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Pakistan puts spy agency under civilian control

ISLAMABAD (Reuters) - Pakistani Prime Minister Yousaf Raza Gilani put the military’s main spy agency under the control of the Interior Ministry on Saturday, a move seen as asserting civilian authority over the intelligence network.

Pakistan's Prime Minister Yousaf Raza Gilani addresses the National Assembly in Islamabad in this March 29, 2008 file photo. REUTERS/Stringer

The Inter Services Intelligence (ISI) agency is known to have wielded great influence on foreign and security policies, especially towards India and Afghanistan.

Critics say it played a major role in the creation of the Islamist Taliban movement which took control of Afghanistan in the 1990s and harboured al Qaeda until it was forced from power by U.S.-led forces in the wake of the Sept. 11 attacks.

Last month, Pakistan denied accusations by Afghan authorities that the ISI was behind an attempt by Taliban militants to kill Afghan President Hamid Karzai in April.

“The Prime Minister (has) approved the placement of Intelligence Bureau and Inter Services Intelligence under the administrative, financial and operational control of the Interior Division with immediate effect,” the Pakistani government said in a statement on Saturday.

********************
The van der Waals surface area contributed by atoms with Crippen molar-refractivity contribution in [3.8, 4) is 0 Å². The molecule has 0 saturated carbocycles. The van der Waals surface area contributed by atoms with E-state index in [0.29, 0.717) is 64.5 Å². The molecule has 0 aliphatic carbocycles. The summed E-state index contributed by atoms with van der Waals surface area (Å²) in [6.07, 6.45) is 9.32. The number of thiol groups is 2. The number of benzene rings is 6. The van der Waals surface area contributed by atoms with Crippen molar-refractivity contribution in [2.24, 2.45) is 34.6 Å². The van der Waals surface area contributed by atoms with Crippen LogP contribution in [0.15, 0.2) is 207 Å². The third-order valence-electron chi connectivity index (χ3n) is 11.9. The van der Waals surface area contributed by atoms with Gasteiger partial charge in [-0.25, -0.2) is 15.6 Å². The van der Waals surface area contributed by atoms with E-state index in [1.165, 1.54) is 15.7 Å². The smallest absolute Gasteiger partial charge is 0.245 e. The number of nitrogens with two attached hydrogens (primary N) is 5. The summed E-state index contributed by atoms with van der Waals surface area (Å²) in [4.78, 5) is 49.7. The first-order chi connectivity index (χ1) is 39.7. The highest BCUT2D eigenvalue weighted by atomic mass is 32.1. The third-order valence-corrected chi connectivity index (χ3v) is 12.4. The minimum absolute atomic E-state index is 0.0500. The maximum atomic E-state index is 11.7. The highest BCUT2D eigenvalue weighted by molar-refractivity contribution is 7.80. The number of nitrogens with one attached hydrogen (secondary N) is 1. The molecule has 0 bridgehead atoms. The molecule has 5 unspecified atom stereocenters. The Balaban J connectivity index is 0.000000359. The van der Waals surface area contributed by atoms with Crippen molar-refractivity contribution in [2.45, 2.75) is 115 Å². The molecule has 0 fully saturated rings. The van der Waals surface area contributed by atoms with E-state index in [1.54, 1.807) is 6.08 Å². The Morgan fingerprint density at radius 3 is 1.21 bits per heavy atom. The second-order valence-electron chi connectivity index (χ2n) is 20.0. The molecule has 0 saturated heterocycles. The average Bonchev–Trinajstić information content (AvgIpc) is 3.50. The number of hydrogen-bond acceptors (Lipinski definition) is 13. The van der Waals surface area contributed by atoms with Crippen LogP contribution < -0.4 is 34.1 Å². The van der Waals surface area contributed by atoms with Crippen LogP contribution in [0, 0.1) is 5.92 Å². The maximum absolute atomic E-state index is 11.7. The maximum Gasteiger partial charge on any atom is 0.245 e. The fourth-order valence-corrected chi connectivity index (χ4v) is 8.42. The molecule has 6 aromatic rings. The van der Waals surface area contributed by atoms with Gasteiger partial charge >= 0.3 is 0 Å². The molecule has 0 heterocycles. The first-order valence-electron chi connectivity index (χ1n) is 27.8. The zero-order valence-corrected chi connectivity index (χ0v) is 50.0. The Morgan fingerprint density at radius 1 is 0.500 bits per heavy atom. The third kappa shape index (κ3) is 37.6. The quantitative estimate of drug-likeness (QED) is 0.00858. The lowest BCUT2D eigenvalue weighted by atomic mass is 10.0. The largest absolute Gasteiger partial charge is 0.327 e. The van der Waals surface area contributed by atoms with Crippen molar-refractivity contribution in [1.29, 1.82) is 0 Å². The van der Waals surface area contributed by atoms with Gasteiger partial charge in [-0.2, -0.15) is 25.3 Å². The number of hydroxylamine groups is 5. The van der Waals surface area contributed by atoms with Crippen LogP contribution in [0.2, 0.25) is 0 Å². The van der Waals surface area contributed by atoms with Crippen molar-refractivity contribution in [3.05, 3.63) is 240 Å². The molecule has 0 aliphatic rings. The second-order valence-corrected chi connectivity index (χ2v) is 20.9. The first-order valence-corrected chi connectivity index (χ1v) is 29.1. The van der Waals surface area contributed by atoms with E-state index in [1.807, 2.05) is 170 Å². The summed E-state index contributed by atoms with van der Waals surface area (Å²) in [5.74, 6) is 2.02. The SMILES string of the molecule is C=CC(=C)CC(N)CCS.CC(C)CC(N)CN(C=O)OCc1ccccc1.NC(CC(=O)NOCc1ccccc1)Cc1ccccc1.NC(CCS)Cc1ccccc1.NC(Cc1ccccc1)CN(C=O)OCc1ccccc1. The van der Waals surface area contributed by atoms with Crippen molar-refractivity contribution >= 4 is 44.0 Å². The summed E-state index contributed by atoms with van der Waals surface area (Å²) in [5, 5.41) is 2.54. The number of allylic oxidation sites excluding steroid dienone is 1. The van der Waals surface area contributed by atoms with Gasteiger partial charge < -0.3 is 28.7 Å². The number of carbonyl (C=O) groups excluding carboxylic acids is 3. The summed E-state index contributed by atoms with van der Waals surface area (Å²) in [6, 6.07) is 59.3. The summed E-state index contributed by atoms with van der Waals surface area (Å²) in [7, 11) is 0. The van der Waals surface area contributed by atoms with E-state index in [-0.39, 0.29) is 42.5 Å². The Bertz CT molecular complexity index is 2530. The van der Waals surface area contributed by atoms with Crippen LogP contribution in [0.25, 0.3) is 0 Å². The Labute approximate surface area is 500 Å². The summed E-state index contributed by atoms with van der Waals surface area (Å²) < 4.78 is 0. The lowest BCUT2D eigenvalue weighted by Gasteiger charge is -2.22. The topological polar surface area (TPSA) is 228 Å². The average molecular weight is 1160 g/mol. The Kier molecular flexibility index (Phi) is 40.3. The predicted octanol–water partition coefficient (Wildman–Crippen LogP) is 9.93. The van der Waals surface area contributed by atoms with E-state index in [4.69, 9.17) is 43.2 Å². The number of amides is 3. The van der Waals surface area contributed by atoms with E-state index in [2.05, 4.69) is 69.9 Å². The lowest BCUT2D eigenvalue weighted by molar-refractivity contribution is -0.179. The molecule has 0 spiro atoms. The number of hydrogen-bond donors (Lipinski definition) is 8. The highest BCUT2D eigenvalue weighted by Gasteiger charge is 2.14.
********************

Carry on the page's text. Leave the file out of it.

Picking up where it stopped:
The Intelligence Bureau is Pakistan’s main civilian security agency.

Security analysts said the decision was the first move by the civilian government formed after February elections, led by the party of slain former Prime Minister Benazir Bhutto, to assert its authority over Pakistan’s intelligence network.


“Undoubtedly, it’s a good decision. It will ensure better coordination between the intelligence agencies,” former general turned analyst Talat Masood said.

“It’s an effort to assert civilian oversight on the affairs of the intelligence agencies.”

The government announcement came hours after Gilani embarked on his first official visit to the United States.

Pakistan dropped support for the Taliban and joined the U.S.-led campaign against terrorism after the Sept. 11 attacks organised by Osama bin Laden, a guest of the Taliban.

But it has been unable to completely dispel suspicion that for various national security reasons, some elements of its security forces are still helping the Taliban.

Military issues are always closely watched in Pakistan, which has been ruled by generals for more than half of its 60 years of independence.

Pakistani President Pervez Musharraf, who seized power as a general in 1999, stepped down as army chief in November to become a civilian leader.

General Ashfaq Kayani, who succeeded Musharraf as army chief, has taken several steps to take the army out of politics, including ordering all army officers out of civilian posts and barring them from meeting politicians.